One of the very best things we can do for our children’s early literacy development is to simply let them play. Not only is play an important part of childhood, but we are actually helping them to build skills that are key to learning to read and write. Hand-eye coordination is a necessary skill for written language and the best way to help children develop this is to let them play with toys and activities that involve looking at, using, and discriminating a number of elements.

Furthermore in order to reach age appropriate targets in the development of left and right brain activity, children need to practice mid-line activities such as crawling, marching and balancing. For some children, developing these skills is particularly challenging so making this fun is key. Activities that combine story-telling and magical adventures with physical activities such as yoga are a great way of developing imaginations whilst practising essential developmental motor skills.

We’ve written to The Telegraph adding our support to this letter. Meanwhile thank you to this group of experts for highlighting these issues so powerfully.

Hand-Eye Co-ordination and Visual Discrimination Key to Literacy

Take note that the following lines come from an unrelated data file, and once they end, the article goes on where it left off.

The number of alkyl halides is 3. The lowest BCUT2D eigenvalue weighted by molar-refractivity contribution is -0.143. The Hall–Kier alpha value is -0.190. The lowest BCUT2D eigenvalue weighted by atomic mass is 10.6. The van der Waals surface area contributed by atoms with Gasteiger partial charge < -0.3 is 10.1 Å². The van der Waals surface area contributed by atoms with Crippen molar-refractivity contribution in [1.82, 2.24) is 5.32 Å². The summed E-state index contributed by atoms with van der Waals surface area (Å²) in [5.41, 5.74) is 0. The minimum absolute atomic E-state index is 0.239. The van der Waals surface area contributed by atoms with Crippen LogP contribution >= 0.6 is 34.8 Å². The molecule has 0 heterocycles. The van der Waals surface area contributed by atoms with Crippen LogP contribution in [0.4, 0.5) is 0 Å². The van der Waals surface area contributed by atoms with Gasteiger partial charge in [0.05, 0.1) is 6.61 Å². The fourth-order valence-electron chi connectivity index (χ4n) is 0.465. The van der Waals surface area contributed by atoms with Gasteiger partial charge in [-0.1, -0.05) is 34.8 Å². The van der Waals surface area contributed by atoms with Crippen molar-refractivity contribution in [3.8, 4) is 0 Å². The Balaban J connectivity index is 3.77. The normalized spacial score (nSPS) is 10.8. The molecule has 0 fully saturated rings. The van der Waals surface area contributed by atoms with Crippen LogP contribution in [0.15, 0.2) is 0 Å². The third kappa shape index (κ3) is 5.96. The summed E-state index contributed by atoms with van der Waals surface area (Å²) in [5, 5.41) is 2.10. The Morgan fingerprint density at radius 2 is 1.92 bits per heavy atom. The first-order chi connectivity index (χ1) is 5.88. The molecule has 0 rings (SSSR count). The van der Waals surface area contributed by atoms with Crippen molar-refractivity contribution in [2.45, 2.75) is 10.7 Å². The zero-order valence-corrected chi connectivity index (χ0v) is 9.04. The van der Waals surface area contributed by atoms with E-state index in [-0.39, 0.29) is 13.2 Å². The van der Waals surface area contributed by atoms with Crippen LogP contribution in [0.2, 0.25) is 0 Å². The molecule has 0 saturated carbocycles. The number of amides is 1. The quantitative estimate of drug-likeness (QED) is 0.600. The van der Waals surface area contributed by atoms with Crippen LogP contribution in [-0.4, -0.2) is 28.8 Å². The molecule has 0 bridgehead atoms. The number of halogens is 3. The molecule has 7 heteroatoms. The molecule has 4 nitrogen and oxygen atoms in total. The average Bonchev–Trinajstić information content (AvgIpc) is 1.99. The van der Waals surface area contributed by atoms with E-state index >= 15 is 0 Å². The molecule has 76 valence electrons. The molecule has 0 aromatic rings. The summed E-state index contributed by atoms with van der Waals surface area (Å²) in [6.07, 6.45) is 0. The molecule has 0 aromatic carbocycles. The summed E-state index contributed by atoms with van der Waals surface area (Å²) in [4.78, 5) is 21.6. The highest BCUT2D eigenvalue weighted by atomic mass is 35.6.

As it’s World Literacy Day tomorrow, we wanted to focus on ways in which children can develop their reading skills. One of the very best things you can do for your child’s early literacy development is to simply let them play. Not only is play an important part of childhood, but you are actually helping them to build skills that are key to learning to read and write.Hand-eye coordination is a necessary skill for written language and the best way to help your child develop this is to let them play with toys and activities that involve looking at, using, and discriminating a number of elements. Puzzles are a great activity for this as are building blocks, Lego and construction toys.

Studies have shown that spending time on hand-eye co-ordination improves children’s ability to learn to read and reduces the likelihood of reading difficulties. In fact engaging in a variety of craft activities, which most kids love, is very beneficial so add play-dough, stickers and glue sticks to your list of educational supplies.